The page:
Flexibility at Work
A question many mothers may ask when going back to work is whether it is possible to find a job which is compatible with their childrens’ schooling and how does the law protect them in matters concerning flexibility to balance their work and home life. It may appear a rather daunting task to find an employer who will be accommodating when it comes to matters regarding the children, limiting many to fewer career options. For some, they may not feel comfortable discussing the issue as it may put their employment and integrity at risk.
As parents, it is impossible to predict and adequately plan for emergencies or shakeups in the regular routine when it comes to the children. However, it helps to have a clear understanding of the employer’s rules and policies. Some degree of flexibility must be maintained, especially when it comes to matters of children who are sick, or also if parents need some time off to attend school functions during the day.
So, what happens if an employer refuses an employee time off to stay home with their sick child? Do they have the right to terminate an employee? Or can this be classified as a form of discrimination?
In addition to the standard criteria for discrimination such as gender, race, religion, sexual orientation etc. which are known as “protected characteristics,” there are some additional features under the Equality Act which aim to further protect employees’ rights. When employers make rules or arrangements that apply to everyone, yet may put some employees with a protected characteristic at a worse off disadvantage, they can be guilty of indirect discrimination. You can be indirectly discriminated against if policies affect you unfairly due to your age, disability, marriage or civil partnership, gender reassignment, pregnancy, race, religion, sex, and/or sexual orientation. It is important for parents to know their rights in the workplace. It is important to note that this issue is not gender specific and fathers can also face this discrimination.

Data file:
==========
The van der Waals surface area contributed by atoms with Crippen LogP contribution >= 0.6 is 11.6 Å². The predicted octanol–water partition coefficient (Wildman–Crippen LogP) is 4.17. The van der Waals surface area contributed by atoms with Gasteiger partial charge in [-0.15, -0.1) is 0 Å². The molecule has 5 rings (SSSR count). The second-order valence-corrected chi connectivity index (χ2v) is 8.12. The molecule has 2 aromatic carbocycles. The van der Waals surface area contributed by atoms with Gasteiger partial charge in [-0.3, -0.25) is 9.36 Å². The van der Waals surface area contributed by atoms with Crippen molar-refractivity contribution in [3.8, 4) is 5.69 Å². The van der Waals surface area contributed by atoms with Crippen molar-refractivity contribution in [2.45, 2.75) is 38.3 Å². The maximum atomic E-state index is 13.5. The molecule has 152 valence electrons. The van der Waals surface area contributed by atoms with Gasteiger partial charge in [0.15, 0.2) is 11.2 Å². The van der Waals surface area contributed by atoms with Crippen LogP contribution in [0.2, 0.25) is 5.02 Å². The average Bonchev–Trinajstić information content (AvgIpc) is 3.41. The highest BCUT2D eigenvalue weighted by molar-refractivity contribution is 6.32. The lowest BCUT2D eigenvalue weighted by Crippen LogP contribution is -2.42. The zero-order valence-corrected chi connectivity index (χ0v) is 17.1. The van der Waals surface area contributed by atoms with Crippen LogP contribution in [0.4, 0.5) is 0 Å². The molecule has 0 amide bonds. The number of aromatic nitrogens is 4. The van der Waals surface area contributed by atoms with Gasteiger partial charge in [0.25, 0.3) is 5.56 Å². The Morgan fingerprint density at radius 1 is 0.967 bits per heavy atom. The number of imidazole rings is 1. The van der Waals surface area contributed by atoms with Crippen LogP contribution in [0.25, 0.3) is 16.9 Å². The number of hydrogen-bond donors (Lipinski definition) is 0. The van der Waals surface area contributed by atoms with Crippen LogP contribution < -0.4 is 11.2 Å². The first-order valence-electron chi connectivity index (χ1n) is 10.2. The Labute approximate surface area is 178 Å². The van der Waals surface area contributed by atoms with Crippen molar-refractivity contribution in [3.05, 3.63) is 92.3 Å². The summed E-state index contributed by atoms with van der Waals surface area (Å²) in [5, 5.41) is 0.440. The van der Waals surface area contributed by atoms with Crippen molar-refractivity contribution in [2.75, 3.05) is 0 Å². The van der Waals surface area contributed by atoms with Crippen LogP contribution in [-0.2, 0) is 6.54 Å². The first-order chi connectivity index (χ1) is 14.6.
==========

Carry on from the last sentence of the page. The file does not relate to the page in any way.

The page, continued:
Since April 2009, any employee with a child under the age of 16 is entitled to request flexible working. Employers need to be able to show that they have considered it, however, they are under no legal obligation to accept the request. An employee must be in full time employment and have been with the company for at least 26 weeks prior to the application.
Flexible working can be of benefit to both parties. The options include job sharing, compressing hours where employees can fit a full day of work into less hours, term time working only, work from home days, and also flexi time where employees choose days and times that are convenient for them. There are many flexible working options available in this day and age, so whatever your situation, know that you have the right to employment which is fair for you and your children.